"The shortfall of affordable housing arguably would take 50 years to fill at the current rate of production in San Francisco—the very frustration expressed by Rahaim. It might take 25 years in New York City. But betting it all on increasing supply is fraught, too. It’s expensive to build in the city, and costlier still to build increased height and density without considering the needed infrastructure to support those kinds of environments."
But what about micro-housing? Can’t we make housing more affordable by making in smaller and more efficient? Nowhere has this concept been more readily adopted than Seattle with 780 units cleared for occupancy and 1,598 more units on the way. But this hip alternative has proven not to be an answer in and of itself.
"The trend toward micro-housing—super small living spaces, some with shared kitchens—hasn’t been the affordability solution once envisioned. Smaller isn’t necessarily cheaper in these hot markets.”
This is a very valid point, but not necessarily a dead-end. Micro-housing on its own only suggests a physical change in our housing—from excess to compact. And while this greatly reduces our environmental footprint, the shift does not necessarily correlate economically. For example, a 200 square foot unit in Seattle still goes for $1,000/month. And so the base price for any space at all in a hot market is still unaffordable to a large sector of the population.
If the conventional model of rentership is carried over—maintaining the modern privacy, anonymity, and exclusive use among neighbors—little is likely to change in terms of affordability. Some, such as Seattle’s “aPodments” development, have pivoted in the direction of sharing resources—
"At the time, the city allowed up to eight unrelated people to live in one “dwelling” with a shared kitchen. The code didn’t say the rooms had to be tied together as a single unit, so Potter built a cross between an apartment building and a boardinghouse, where someone could rent a sleeping room as small as 100 square feet with a private bath and share a kitchen with up to seven others renters."
While this concept may be novel in juxtaposition to today’s limited housing variety, it's really just rebranding the layout of residential hotels—a once popular affordable housing option in the private market that outnumbered the stock of public housing until the 1990’s.
|Source: The Seattle Times|
Micro-housing evokes images of smaller apartments within a larger building, whereas tiny house village evokes images of miniature little homes clustered on a common plot of land—again, it’s a physical alteration. But there is also a social dimension to these concepts—the fact that several people are living so close together.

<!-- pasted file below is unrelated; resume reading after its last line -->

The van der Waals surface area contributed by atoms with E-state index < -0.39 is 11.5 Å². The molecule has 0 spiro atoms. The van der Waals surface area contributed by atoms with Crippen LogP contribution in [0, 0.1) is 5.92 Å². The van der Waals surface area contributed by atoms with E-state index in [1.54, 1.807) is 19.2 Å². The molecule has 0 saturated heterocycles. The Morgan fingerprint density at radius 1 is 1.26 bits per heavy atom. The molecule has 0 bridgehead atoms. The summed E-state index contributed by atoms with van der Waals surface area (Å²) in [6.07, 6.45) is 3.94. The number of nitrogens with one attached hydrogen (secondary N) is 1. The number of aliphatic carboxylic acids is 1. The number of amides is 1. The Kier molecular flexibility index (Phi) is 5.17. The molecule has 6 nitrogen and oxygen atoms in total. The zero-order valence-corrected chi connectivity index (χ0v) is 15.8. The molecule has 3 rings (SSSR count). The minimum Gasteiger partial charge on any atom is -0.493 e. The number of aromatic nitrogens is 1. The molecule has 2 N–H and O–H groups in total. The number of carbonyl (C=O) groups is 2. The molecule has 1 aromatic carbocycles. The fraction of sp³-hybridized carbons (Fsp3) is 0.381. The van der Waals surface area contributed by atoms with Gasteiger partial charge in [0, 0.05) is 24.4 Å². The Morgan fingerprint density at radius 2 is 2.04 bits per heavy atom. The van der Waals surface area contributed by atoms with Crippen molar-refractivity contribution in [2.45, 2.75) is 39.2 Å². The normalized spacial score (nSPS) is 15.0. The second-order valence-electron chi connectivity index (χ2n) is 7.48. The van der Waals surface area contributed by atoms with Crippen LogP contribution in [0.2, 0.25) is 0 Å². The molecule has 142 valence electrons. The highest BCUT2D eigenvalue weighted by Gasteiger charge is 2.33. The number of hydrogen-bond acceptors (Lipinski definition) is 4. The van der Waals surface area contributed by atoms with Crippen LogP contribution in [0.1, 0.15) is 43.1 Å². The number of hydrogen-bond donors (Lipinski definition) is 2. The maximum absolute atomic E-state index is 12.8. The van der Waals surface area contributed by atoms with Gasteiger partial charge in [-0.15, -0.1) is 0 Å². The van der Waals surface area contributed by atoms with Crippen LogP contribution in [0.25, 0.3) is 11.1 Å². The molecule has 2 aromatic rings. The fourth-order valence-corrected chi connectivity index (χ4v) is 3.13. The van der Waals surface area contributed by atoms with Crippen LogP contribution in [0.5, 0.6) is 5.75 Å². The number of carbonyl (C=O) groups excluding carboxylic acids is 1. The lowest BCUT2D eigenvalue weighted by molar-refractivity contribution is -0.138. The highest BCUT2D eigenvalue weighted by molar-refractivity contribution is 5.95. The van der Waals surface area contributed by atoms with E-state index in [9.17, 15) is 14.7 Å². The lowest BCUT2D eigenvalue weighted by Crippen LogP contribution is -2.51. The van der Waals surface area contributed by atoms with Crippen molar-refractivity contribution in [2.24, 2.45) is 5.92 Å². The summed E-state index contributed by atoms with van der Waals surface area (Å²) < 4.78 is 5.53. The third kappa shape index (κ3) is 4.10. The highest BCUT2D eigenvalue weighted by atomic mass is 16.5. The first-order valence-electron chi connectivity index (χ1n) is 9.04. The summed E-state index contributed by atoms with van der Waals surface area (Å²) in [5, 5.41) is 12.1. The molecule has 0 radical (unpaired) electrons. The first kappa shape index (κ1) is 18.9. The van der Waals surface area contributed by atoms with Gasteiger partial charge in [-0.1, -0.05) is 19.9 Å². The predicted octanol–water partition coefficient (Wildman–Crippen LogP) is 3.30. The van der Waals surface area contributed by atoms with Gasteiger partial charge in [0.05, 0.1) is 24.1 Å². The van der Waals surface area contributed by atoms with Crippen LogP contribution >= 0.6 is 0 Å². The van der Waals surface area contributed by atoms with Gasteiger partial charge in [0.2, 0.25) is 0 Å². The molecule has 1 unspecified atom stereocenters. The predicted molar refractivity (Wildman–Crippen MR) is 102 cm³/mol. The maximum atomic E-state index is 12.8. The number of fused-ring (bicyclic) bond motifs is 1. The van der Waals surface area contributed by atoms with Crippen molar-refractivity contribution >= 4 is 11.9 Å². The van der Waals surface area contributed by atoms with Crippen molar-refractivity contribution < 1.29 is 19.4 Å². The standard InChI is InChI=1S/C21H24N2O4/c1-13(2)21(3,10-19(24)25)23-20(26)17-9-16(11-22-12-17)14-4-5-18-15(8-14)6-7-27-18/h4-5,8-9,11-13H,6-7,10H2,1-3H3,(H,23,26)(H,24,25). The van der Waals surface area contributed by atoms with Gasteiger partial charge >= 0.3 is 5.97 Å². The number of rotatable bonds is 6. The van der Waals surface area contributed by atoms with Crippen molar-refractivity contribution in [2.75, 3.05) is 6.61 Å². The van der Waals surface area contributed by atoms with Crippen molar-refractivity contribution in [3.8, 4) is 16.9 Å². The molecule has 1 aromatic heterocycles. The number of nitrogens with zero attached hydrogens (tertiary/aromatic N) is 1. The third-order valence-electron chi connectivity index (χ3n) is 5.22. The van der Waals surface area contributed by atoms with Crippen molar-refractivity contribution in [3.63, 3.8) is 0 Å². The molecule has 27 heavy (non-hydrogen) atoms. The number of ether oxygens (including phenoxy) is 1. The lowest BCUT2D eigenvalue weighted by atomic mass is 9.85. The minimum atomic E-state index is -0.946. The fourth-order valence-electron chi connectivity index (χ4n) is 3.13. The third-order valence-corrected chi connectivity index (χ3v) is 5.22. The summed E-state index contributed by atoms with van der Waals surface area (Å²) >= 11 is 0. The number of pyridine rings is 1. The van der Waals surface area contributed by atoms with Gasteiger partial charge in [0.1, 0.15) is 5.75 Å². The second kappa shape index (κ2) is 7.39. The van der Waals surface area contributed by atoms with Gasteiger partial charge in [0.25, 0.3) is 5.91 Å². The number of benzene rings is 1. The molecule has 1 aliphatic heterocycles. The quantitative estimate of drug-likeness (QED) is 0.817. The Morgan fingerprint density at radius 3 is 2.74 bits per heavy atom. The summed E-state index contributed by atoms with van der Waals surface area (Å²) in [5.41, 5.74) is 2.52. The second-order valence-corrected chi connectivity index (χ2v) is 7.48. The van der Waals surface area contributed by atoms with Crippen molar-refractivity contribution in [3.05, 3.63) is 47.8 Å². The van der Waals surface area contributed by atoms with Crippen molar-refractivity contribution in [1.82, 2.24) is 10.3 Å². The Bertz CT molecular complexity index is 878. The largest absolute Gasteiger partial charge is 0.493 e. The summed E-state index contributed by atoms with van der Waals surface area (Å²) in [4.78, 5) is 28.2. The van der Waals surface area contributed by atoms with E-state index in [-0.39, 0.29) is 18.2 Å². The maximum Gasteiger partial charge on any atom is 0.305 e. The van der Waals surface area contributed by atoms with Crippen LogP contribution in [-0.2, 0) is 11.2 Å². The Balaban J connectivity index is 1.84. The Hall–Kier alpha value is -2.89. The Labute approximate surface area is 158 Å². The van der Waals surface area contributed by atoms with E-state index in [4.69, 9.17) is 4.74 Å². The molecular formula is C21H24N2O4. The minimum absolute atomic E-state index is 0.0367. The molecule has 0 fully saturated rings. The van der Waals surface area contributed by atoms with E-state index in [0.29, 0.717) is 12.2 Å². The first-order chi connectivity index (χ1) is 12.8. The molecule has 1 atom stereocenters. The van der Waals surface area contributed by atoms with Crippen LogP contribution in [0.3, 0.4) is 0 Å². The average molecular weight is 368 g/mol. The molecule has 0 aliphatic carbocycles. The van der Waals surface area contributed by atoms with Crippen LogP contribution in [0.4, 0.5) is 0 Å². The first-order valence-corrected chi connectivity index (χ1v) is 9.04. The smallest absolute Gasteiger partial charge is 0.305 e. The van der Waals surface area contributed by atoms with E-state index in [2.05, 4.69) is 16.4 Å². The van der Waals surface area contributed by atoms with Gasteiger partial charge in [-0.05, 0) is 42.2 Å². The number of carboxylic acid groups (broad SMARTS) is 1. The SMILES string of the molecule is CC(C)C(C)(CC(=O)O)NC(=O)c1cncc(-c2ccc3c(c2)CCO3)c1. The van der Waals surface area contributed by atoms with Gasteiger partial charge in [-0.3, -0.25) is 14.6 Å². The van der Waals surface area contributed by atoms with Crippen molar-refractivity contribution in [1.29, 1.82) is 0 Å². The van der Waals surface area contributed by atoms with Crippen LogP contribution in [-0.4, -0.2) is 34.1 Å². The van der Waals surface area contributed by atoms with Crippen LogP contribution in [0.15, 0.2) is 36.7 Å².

Isolated renters will always be at the mercy of the speculative landlord, but if we were to allow neighbors to organize democratically, spreading costs and risks more broadly amongst a group rather than on the shoulders of each individual, that is where we might begin to find truly accessible and sustainable housing.
This is where I was intrigued to learn—from the APA conference mentioned above—that both New York and San Francisco are exploring shared equity homeownership models at the municipal level. I say this because these are the very models I stumbled upon in researching an affordable housing model for the tiny house community I’m currently working on, Emerald Village (see the Project Overview here).
Shared equity homeownership offers a viable alternative to the two common choices of traditional ownership and renting. It includes community land trusts (CLTs), limited equity cooperatives (LECs), and CLT-LEC Hybrids (tons of information on these models here).
"At their core, shared equity models are defined as follows: resale-restricted, owner-occupied housing where the “bundle” of property rights is divided between the homeowner and the community. The subdivision of building and land rights allows households to access affordable ownership opportunities and enables the community—via a non-profit steward—to retain a stake in the land, maintaining permanent affordability and mitigating speculative market forces.” (Ehlenz)
Smaller isn’t necessarily cheaper, but if we link it with more innovative ownership models—this is how we can begin to make housing more affordable.